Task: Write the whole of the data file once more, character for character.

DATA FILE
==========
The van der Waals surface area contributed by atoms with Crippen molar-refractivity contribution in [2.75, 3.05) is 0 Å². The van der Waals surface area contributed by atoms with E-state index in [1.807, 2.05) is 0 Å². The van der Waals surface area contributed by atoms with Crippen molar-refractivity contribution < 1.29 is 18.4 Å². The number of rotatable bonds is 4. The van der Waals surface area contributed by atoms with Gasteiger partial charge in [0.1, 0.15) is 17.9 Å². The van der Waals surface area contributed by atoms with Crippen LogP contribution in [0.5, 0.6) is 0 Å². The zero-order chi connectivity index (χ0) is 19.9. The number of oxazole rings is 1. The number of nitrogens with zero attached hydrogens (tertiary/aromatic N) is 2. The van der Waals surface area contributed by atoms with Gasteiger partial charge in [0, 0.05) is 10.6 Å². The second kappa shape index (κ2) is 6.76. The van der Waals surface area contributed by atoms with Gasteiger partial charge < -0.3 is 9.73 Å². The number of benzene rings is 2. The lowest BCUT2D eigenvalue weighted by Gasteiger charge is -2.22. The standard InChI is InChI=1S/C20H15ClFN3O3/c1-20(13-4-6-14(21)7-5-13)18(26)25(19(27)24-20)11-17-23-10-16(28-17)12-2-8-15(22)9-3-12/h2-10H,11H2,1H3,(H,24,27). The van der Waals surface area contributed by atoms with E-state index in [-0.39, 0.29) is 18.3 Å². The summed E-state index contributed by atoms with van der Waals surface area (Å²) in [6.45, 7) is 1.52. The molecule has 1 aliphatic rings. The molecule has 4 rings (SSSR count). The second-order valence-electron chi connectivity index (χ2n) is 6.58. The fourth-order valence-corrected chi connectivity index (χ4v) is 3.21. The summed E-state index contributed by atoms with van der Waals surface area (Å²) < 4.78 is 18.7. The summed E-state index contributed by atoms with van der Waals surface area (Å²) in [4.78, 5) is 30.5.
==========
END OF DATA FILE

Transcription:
The van der Waals surface area contributed by atoms with Crippen molar-refractivity contribution in [2.75, 3.05) is 0 Å². The van der Waals surface area contributed by atoms with E-state index in [1.807, 2.05) is 0 Å². The van der Waals surface area contributed by atoms with Crippen molar-refractivity contribution < 1.29 is 18.4 Å². The number of rotatable bonds is 4. The van der Waals surface area contributed by atoms with Gasteiger partial charge in [0.1, 0.15) is 17.9 Å². The van der Waals surface area contributed by atoms with Crippen LogP contribution in [0.5, 0.6) is 0 Å². The zero-order chi connectivity index (χ0) is 19.9. The number of oxazole rings is 1. The number of nitrogens with zero attached hydrogens (tertiary/aromatic N) is 2. The van der Waals surface area contributed by atoms with Gasteiger partial charge in [0, 0.05) is 10.6 Å². The second kappa shape index (κ2) is 6.76. The van der Waals surface area contributed by atoms with Gasteiger partial charge < -0.3 is 9.73 Å². The number of benzene rings is 2. The lowest BCUT2D eigenvalue weighted by Gasteiger charge is -2.22. The standard InChI is InChI=1S/C20H15ClFN3O3/c1-20(13-4-6-14(21)7-5-13)18(26)25(19(27)24-20)11-17-23-10-16(28-17)12-2-8-15(22)9-3-12/h2-10H,11H2,1H3,(H,24,27). The van der Waals surface area contributed by atoms with E-state index in [-0.39, 0.29) is 18.3 Å². The summed E-state index contributed by atoms with van der Waals surface area (Å²) in [6.45, 7) is 1.52. The molecule has 1 aliphatic rings. The molecule has 4 rings (SSSR count). The second-order valence-electron chi connectivity index (χ2n) is 6.58. The fourth-order valence-corrected chi connectivity index (χ4v) is 3.21. The summed E-state index contributed by atoms with van der Waals surface area (Å²) < 4.78 is 18.7. The summed E-state index contributed by atoms with van der Waals surface area (Å²) in [4.78, 5) is 30.5.